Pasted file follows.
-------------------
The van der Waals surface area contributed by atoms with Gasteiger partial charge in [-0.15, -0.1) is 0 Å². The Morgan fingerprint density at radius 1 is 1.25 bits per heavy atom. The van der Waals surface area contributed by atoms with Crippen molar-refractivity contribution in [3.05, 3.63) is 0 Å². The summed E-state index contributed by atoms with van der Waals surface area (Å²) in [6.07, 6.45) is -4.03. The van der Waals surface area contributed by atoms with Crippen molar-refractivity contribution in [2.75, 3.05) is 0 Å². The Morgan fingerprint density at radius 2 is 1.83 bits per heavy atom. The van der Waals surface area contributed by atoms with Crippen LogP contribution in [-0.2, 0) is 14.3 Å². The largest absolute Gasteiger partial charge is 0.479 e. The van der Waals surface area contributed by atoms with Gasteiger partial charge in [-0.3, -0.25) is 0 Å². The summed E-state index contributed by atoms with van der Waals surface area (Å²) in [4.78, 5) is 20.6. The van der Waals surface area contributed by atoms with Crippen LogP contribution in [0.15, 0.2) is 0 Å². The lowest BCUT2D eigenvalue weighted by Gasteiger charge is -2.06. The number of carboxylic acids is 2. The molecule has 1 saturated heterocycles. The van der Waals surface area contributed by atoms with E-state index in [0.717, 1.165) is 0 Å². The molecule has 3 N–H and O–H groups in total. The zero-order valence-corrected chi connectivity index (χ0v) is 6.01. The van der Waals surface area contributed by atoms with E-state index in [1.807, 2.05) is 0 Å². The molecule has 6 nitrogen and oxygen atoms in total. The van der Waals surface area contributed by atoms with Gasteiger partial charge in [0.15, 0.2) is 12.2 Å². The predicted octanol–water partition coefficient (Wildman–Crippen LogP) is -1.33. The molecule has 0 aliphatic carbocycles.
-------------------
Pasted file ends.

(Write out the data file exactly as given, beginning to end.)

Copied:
The van der Waals surface area contributed by atoms with Gasteiger partial charge in [-0.15, -0.1) is 0 Å². The Morgan fingerprint density at radius 1 is 1.25 bits per heavy atom. The van der Waals surface area contributed by atoms with Crippen molar-refractivity contribution in [3.05, 3.63) is 0 Å². The summed E-state index contributed by atoms with van der Waals surface area (Å²) in [6.07, 6.45) is -4.03. The van der Waals surface area contributed by atoms with Crippen molar-refractivity contribution in [2.75, 3.05) is 0 Å². The Morgan fingerprint density at radius 2 is 1.83 bits per heavy atom. The van der Waals surface area contributed by atoms with Crippen LogP contribution in [-0.2, 0) is 14.3 Å². The largest absolute Gasteiger partial charge is 0.479 e. The van der Waals surface area contributed by atoms with Gasteiger partial charge in [-0.3, -0.25) is 0 Å². The summed E-state index contributed by atoms with van der Waals surface area (Å²) in [4.78, 5) is 20.6. The van der Waals surface area contributed by atoms with Crippen LogP contribution in [0.15, 0.2) is 0 Å². The lowest BCUT2D eigenvalue weighted by Gasteiger charge is -2.06. The number of carboxylic acids is 2. The molecule has 1 saturated heterocycles. The van der Waals surface area contributed by atoms with E-state index in [0.717, 1.165) is 0 Å². The molecule has 3 N–H and O–H groups in total. The zero-order valence-corrected chi connectivity index (χ0v) is 6.01. The van der Waals surface area contributed by atoms with E-state index in [1.807, 2.05) is 0 Å². The molecule has 6 nitrogen and oxygen atoms in total. The van der Waals surface area contributed by atoms with Gasteiger partial charge in [0.15, 0.2) is 12.2 Å². The predicted octanol–water partition coefficient (Wildman–Crippen LogP) is -1.33. The molecule has 0 aliphatic carbocycles.